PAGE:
Witnessing more than just an eclipse

In 1979, McMinnville was in the path of totality of another solar eclipse — one that reached land on the Oregon Coast and passed through McMinnville and Portland before moving into Canada. 

Tim McDaniel saw more than the eclipse that Feb. 26.

“I was in God’s hands,” he said. “That’s a good place to be.”

McDaniel, then 29, was working at his family’s business, McDaniel Seed and Fertilizer, in McMinnville’s Granary District. As the eclipse drew near, the 40 or so employees went outside to watch the sky darken.

McDaniel, now a landscape architect, had an idea for a one-of-a-kind view from the top of the company’s 75-foot fertilizer tower, which still stands. “To hopefully see the shadow in motion, as if I were a silent glider,” he explained.

The tower, like other grain elevators and related ag buildings all over the valley, was equipped with a manlift — a 2-foot by 2-foot by 6-foot wooden cage that could be pulled from the floor to the top with ropes and pulleys. Counterweights prevented the lift from “rocketing to the top spring, where it would smash if going too rapidly,” he said.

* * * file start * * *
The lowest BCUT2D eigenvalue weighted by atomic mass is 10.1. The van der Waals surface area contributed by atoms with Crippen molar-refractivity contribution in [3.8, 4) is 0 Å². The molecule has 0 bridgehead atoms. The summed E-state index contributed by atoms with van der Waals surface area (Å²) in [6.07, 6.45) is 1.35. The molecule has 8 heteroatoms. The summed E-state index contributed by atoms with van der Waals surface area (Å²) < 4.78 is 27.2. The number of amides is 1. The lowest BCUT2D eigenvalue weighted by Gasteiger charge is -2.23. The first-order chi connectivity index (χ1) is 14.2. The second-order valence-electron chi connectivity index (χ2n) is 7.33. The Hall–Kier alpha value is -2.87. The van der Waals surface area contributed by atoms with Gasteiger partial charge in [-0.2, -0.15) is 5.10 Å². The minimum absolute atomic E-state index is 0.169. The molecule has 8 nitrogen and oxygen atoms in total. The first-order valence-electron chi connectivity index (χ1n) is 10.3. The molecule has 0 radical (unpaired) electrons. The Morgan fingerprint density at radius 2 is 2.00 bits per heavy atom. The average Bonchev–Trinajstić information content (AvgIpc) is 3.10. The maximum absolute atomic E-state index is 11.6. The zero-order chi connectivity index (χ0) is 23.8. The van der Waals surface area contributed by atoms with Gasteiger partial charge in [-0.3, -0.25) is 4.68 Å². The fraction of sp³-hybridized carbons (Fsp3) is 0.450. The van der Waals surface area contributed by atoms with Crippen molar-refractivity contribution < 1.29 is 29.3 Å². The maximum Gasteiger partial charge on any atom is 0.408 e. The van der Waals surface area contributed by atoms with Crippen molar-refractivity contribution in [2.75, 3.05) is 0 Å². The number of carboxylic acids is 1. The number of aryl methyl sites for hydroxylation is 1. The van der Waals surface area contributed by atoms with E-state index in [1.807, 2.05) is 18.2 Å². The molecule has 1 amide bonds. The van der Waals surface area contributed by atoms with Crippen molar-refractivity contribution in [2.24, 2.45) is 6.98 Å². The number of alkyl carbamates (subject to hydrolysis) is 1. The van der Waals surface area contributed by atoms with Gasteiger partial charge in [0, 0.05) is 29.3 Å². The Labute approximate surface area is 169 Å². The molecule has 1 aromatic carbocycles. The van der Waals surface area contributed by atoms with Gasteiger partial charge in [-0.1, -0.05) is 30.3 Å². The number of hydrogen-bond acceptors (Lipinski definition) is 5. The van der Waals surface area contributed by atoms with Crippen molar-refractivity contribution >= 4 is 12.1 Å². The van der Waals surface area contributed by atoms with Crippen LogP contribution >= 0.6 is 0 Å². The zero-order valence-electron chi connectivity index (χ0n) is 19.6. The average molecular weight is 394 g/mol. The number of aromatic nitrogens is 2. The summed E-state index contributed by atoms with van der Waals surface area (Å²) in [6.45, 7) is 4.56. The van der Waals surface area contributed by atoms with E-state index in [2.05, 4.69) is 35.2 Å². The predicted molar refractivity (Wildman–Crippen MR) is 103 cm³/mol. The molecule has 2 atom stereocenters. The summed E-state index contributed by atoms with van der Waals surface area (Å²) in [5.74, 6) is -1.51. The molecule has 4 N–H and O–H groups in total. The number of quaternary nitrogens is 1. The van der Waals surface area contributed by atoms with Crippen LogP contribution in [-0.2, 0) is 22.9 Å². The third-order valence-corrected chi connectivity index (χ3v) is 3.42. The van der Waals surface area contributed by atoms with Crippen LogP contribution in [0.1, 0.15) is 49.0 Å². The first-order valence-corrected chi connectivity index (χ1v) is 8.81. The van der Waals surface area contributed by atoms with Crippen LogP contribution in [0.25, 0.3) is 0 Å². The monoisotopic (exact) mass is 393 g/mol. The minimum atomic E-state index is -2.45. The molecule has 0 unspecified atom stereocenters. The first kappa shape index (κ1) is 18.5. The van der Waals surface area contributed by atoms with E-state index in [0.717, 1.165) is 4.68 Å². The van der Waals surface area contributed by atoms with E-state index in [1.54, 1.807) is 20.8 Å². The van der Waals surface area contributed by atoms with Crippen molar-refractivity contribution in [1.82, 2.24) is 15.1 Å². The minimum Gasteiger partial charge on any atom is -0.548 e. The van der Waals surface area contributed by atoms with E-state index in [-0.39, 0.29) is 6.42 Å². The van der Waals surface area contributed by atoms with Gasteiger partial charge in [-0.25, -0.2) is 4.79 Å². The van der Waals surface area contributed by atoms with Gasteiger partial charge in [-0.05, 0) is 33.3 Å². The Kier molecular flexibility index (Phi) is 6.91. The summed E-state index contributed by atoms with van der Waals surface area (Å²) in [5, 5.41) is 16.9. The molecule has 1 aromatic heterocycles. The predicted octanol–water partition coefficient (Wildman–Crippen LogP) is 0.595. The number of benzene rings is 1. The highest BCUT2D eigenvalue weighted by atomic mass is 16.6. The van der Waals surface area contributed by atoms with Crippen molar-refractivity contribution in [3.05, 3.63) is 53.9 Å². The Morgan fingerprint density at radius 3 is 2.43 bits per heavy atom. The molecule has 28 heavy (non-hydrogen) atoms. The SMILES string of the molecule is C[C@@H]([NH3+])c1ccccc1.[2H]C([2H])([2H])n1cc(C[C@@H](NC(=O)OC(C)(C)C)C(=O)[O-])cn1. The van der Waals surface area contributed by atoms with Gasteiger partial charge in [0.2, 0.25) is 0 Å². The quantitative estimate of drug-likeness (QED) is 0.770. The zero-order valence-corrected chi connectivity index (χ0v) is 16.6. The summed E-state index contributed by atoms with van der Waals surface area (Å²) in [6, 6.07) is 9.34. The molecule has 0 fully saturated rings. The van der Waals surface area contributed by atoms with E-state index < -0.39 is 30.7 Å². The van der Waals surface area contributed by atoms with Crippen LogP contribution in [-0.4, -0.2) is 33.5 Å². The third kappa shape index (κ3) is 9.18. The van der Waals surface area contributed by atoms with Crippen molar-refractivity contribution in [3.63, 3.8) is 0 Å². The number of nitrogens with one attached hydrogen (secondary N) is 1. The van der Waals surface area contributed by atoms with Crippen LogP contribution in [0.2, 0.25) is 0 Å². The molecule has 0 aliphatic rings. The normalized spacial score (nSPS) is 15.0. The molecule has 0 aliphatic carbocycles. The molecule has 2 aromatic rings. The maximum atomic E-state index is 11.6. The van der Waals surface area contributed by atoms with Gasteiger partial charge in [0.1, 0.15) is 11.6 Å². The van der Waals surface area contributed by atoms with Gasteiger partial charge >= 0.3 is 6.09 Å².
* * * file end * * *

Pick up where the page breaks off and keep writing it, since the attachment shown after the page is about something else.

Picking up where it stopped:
“Pretty simple and seldom thought of twice, and dependable,” he said. Such lifts were used a dozen or more times every day.

McDaniel pulled himself up, passing the bins of fertilizer and thinking about the eclipse. At the top, he stepped onto a landing with one foot, then the other.

But just as his second foot was starting to touch down, the lift shifted. It bounced up a few inches and banged against the top spring.

He heard a sound he’ll never forget. The cable had snapped, sending the lift into freefall.

When it hit the bottom, it exploded into “slivers and bent metal,” he recalled. Looking down 75 feet, he realized he “would have been eviscerated” had he still been aboard.

“A little in shock,” McDaniel climbed down a series of ladders, then ventured outside. “To be honest, the eclipse was anticlimactic at that point,” he said.

Recalling his brush with death still makes his palms sweat.

“I know that the hand of God moved me fractions of inches far enough away from the manlift,” he said. “I was saved by that hand of God.”